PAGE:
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Waging war against winged wildlife crop damagers

Bonnie’s Photo Imagery Dan Henry and Cornell Extension’s Darcy Telenko pictured with scare-eye balloons in a sweet cornfield.
BIRD SPOOKS: Dan Henry and Cornell Extension’s Darcy Telenko field-trialed these scare-eye balloons in a field of sweet corn.
This grower finds a number of bird deterrents must be used to protect food crops.

By Kara Lynn Dunn

Discouraging wildlife from damaging crops is a constant challenge for Dan Henry of W.D. Henry and Sons at Eden, N.Y. “We’re always dealing with wildlife — from young transplants lost to woodchucks in the spring to birds damaging sweet corn in the fall,” says this fifth-generation farmer. “And deer eat just about everything.”

While deer account for nearly half of the estimated $58 million annual crop damage by wildlife in New York state, blackbirds can ruin $50,000 worth of sweet corn overnight. In a 2014 survey of New York vegetable growers, 84% reported bird damage with an estimated 16% crop loss.

The birds are drawn to ripening corn between silking and kernel development — the moisture-rich milk stage. Damage is unsightly and can lead to ear mold and microbial contamination, making the crop unmarketable.

Henry’s 100 acres of sweet corn, wholesaled throughout the Northeast, represent 20% of the farm’s income. “We expect some loss; after all, we’re working in Mother Nature. But the low-margin business that farming is makes wildlife damage less tolerable,” he says. 

Field-testing bird deterrents
Henry teamed with Darcy Telenko, Cornell Cooperative Extension vegetable program specialist, for a New York Farm Viability Institute-funded field trial testing bird deterrents. “The goal is to reduce damage, thereby increasing yield and protecting quality,” Telenko says.

For Henry, the small-scale field trial produced good results. However, the practicality of Mylar balloons, inflatable air dancers and spraying must be evaluated for commercial-scale farming.

• Mylar balloons can be reused and may last all season, compared to helium balloons that lose their shape in a matter of days. But, Henry says, “labor is an issue with the balloons that need to be constantly moved to be effective.”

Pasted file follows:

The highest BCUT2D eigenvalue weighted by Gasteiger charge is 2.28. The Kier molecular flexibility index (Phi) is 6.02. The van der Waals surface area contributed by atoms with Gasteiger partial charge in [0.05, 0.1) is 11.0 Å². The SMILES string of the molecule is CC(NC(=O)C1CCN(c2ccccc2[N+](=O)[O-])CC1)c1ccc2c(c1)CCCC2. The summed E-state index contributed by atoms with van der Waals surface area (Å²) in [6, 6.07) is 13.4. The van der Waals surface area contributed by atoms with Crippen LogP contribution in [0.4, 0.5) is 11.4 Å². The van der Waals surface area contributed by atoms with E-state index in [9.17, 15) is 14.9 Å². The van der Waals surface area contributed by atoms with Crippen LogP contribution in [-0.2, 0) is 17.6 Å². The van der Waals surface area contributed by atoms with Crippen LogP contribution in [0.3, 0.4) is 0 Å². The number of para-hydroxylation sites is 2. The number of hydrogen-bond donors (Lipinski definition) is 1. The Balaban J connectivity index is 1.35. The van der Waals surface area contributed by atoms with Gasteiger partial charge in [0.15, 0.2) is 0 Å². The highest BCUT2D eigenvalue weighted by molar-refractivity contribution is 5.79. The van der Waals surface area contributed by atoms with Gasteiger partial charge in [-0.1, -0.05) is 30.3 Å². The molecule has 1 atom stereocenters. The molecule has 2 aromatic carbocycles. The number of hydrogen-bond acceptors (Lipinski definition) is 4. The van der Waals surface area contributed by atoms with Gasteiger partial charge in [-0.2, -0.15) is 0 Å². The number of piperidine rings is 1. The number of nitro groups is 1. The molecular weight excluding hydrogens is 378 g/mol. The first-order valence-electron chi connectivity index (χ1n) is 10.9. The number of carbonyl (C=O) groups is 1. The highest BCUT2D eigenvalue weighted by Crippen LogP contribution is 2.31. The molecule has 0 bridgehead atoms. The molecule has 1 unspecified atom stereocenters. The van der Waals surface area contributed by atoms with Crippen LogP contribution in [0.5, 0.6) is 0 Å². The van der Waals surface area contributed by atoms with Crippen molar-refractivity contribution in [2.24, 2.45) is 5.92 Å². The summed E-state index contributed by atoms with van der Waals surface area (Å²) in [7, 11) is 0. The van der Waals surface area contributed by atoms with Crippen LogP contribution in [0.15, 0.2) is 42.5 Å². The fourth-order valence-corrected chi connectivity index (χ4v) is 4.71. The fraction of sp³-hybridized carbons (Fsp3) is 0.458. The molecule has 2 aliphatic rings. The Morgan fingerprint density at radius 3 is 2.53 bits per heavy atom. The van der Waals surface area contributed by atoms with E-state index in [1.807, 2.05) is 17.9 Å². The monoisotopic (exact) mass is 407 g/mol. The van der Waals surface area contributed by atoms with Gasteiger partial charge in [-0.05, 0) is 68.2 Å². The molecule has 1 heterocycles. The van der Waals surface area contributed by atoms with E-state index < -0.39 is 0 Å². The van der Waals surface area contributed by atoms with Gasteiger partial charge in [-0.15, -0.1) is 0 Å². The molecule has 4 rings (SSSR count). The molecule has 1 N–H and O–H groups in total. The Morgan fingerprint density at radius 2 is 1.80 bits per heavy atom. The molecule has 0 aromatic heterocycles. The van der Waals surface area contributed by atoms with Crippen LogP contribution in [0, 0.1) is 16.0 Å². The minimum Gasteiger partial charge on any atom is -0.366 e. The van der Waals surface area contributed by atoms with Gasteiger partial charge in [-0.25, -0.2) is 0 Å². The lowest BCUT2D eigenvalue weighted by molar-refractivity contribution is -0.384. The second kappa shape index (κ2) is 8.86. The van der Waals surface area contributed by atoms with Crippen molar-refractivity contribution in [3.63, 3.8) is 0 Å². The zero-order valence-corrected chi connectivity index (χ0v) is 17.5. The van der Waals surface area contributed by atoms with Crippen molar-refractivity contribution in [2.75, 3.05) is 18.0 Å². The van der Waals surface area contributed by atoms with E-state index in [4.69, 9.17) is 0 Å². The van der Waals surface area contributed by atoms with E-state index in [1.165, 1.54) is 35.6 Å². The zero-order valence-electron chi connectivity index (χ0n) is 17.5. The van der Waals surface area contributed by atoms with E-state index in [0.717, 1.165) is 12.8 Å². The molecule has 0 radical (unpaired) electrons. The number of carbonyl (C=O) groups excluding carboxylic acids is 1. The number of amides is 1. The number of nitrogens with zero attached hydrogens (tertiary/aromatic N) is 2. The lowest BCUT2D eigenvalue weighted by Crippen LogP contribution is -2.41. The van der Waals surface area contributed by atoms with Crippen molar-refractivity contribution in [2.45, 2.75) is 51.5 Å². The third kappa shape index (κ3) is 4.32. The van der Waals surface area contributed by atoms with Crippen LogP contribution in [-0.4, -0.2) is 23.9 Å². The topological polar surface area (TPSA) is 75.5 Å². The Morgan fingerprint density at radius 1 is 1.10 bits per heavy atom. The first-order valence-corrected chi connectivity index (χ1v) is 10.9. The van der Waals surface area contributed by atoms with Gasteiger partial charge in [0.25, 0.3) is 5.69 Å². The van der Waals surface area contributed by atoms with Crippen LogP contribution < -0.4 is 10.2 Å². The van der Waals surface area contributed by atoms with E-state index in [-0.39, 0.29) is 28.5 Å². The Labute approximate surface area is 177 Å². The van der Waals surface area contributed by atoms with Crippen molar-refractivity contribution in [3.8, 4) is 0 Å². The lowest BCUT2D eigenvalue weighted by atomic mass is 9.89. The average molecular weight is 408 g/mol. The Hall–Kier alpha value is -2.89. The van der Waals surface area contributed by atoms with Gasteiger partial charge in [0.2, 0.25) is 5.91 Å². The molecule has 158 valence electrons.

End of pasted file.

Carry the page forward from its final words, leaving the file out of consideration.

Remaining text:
• The air dancer deployed at Henry’s was set on a 10-minute on-off cycle from before sunrise to dusk. “The air dancer worked in the 10-acre field we could reach with electrical cords. But the cords pose an obstacle for equipment, and we can’t run power to 100 acres,” he says.

• Methyl anthranilate, sold as Avian Control Bird Repellent, was calculated at a cost of $72.25 per acre (sprayed twice at 32 ounces per acre) in 2015 trials funded by Northeast Sustainable Agriculture Research and Education.  Spraying and air dancers successfully deterred birds from sweet corn fields that year, with up to a 19% yield gain and $418 more revenue per acre.

Bonnie’s Photo Imagery

UP IN THE AIR: Dan Henry and Darcy Telenko found air dancers to be moderately effective protecting sweet corn, but placement and access to power was problematic.

“Spraying is the most economical and quick option for commercial growers,” Henry says. “We can use standard equipment. However, timing is critical. Application must be made at the right time to be effective.”

Henry’s go-to choice is good management plus a mix of deterrents as needed. Propane-powered noise cannons are deployed every year. Field spraying is added if birds begin gathering in significant numbers. Since he mechanically harvests sweet corn, detasseling isn’t an option — even though it removes bird perches.